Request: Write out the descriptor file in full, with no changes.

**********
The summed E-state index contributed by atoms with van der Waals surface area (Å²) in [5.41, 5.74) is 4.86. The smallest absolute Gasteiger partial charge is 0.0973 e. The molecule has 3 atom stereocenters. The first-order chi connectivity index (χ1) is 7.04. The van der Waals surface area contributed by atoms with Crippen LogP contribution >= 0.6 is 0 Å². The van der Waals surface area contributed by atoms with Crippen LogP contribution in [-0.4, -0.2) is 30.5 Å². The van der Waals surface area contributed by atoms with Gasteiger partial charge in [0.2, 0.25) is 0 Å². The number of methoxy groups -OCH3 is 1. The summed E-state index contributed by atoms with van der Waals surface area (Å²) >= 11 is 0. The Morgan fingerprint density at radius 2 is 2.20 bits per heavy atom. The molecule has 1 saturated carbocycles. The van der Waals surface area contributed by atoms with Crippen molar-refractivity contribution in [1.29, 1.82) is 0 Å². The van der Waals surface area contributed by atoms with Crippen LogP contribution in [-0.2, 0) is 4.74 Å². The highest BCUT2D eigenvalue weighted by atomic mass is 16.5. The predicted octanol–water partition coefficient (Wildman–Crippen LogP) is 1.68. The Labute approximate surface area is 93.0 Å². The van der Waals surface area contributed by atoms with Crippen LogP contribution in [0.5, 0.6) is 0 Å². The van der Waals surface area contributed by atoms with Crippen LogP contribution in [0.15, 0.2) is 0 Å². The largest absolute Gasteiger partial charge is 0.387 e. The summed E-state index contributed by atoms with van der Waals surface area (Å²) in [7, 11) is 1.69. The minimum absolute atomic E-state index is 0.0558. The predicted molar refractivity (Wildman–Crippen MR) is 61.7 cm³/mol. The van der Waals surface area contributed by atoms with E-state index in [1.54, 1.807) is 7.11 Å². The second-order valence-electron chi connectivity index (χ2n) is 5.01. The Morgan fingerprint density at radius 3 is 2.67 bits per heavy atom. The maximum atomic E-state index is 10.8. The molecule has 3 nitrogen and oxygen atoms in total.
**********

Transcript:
The summed E-state index contributed by atoms with van der Waals surface area (Å²) in [5.41, 5.74) is 4.86. The smallest absolute Gasteiger partial charge is 0.0973 e. The molecule has 3 atom stereocenters. The first-order chi connectivity index (χ1) is 7.04. The van der Waals surface area contributed by atoms with Crippen LogP contribution >= 0.6 is 0 Å². The van der Waals surface area contributed by atoms with Crippen LogP contribution in [-0.4, -0.2) is 30.5 Å². The van der Waals surface area contributed by atoms with Gasteiger partial charge in [0.2, 0.25) is 0 Å². The number of methoxy groups -OCH3 is 1. The summed E-state index contributed by atoms with van der Waals surface area (Å²) >= 11 is 0. The Morgan fingerprint density at radius 2 is 2.20 bits per heavy atom. The molecule has 1 saturated carbocycles. The van der Waals surface area contributed by atoms with Crippen molar-refractivity contribution in [1.29, 1.82) is 0 Å². The van der Waals surface area contributed by atoms with Crippen LogP contribution in [-0.2, 0) is 4.74 Å². The highest BCUT2D eigenvalue weighted by atomic mass is 16.5. The predicted octanol–water partition coefficient (Wildman–Crippen LogP) is 1.68. The Labute approximate surface area is 93.0 Å². The van der Waals surface area contributed by atoms with Crippen LogP contribution in [0.5, 0.6) is 0 Å². The van der Waals surface area contributed by atoms with Crippen LogP contribution in [0.15, 0.2) is 0 Å². The largest absolute Gasteiger partial charge is 0.387 e. The summed E-state index contributed by atoms with van der Waals surface area (Å²) in [7, 11) is 1.69. The minimum absolute atomic E-state index is 0.0558. The predicted molar refractivity (Wildman–Crippen MR) is 61.7 cm³/mol. The van der Waals surface area contributed by atoms with E-state index in [1.54, 1.807) is 7.11 Å². The second-order valence-electron chi connectivity index (χ2n) is 5.01. The Morgan fingerprint density at radius 3 is 2.67 bits per heavy atom. The maximum atomic E-state index is 10.8. The molecule has 3 nitrogen and oxygen atoms in total.